Loop Road was Wild and Free
by Brad Kelly
.... and a fine place to grow into a man.
In the 50s & 60s Loop Road was still wild and free. I'm a sixth generation Cracker and as a boy seriously proud of that. We lived in the Tampa area but my Grandfather took me with him fishing in the glades on a regular basis.
My Granddad had some kind of business going on with the Indians and some people on the Loop but was always pretty vague about it. The Indians still lived in little villages along US41 but liked to move the villages once in awhile just to torque off the government agents.
Most of the time he would go off fishing with two or three guides (I always wondered about that) and I would stay in the village and play with my friends.
I learned how to catch snakes, catch gators and about girls from those times. One time my father had gone along and my Grandfather was visiting some friends on the Loop. My father had insisted my younger brother come along too and guess who got to play babysitter.
I took my brother and a couple of cane poles and walked down the road to a place they call Cypress Stand now. In those days all you had to do was take a handful of corn meal, throw it in the water and drop a cast net over the boiling fish and you had a fish fry (highly illegal today).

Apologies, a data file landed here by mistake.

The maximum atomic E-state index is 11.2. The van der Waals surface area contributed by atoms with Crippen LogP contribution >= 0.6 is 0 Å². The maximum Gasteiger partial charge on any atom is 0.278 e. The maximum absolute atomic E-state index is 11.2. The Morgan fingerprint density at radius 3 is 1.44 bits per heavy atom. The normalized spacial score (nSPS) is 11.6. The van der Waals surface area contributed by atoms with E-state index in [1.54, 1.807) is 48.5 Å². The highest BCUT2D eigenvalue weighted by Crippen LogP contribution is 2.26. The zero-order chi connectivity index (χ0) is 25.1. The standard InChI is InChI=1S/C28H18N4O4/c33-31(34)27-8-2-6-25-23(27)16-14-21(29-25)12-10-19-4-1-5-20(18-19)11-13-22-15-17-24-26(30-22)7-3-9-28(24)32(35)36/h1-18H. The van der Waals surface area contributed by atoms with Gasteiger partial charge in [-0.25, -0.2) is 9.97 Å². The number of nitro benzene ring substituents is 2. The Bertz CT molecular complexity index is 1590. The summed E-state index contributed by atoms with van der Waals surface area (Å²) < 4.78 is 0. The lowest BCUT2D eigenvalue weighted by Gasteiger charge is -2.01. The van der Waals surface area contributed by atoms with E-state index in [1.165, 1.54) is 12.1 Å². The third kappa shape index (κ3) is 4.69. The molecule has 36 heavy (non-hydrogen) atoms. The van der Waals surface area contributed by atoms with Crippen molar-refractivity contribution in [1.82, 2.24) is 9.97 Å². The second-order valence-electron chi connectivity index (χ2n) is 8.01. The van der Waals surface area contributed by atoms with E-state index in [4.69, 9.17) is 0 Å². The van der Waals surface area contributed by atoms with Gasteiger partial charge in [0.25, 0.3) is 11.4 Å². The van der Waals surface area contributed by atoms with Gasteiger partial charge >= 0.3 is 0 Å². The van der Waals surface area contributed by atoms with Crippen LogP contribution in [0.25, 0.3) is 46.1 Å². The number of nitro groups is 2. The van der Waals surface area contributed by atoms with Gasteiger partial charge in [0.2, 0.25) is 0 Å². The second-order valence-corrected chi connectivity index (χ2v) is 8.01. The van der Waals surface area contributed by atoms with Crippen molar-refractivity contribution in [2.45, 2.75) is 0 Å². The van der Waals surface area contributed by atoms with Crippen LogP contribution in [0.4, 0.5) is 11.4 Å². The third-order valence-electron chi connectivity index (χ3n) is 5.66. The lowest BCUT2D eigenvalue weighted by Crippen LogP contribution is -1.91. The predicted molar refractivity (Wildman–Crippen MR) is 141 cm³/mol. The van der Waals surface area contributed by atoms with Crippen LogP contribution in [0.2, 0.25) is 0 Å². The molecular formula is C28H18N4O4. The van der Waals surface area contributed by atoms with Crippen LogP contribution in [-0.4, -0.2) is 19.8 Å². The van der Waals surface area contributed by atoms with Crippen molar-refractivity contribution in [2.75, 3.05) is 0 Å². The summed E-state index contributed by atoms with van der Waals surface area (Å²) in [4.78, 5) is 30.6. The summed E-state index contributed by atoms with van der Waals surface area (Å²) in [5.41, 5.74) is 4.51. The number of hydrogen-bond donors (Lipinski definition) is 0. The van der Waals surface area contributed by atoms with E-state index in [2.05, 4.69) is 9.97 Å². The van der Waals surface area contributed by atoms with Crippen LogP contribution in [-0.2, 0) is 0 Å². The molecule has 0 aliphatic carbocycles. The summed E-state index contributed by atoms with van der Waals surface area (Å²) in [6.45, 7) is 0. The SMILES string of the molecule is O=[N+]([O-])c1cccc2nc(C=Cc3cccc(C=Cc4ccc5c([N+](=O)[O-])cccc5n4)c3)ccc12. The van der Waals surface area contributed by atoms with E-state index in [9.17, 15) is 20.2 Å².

We had stopped at a neighbors camp and his daughter had come with us but little brother kept it down to holding hands. At the Stand there was a little gator about five feet long (about as long as I was tall. I was only twelve.
Without a word I jumped off the bank and onto the gator. I always carried my shepherds sling and wrapped it around his snout. After a few minutes rest and a kiss from Janet we carried the gator back to the camp.
Everyone just stared at us in disbelief.
They were having some kind of shindig (a barbeque I think it was) and lots of folks had arrived while we were gone.
My father just stood there with his mouth hanging open (He wasn't much of an outdoors man.) My little brother was pretty proud of me and started going on about how I had jumped off the bank onto the gator and fought it onto land. I remember looking at my fathers face and wishing my brother would hush.
Finally my dad asked me what had possessed me to jump on top of that alligator. I looked at him straight in the eye and said "Dad, Jungle Jim (a movie character played by the late actor Johnny Weissmuller) does it all of the time." (Have I mentioned that my father didn't have a good sense of humor?).
Right there in front of all of those people he grabbed my arm and gave me one of my four memorable whippings and not one of those other folks tried to stop him. I knew some of the other kids and when they tried to turn away their parents made them turn back and watch.
That's alright though, every dark cloud has a silver lining. I got a number of other kisses from Janet and had seen my Grandfather turn and walk away. I found out later he had almost laughed himself sick and was pretty proud of me.
There are so many memories about the loop, the Gator Hook Bar. The best wild hog barbeque at Monroe Station and all of those smoked hams hanging from the rafters. Lets not forget the red eye gravy too. Anyway, thanks for letting me post. It brought back some fun times.
Oh yea, my Granddad, he along with a couple of folks on the Loop and a few Indians had a fine moonshine operation going on.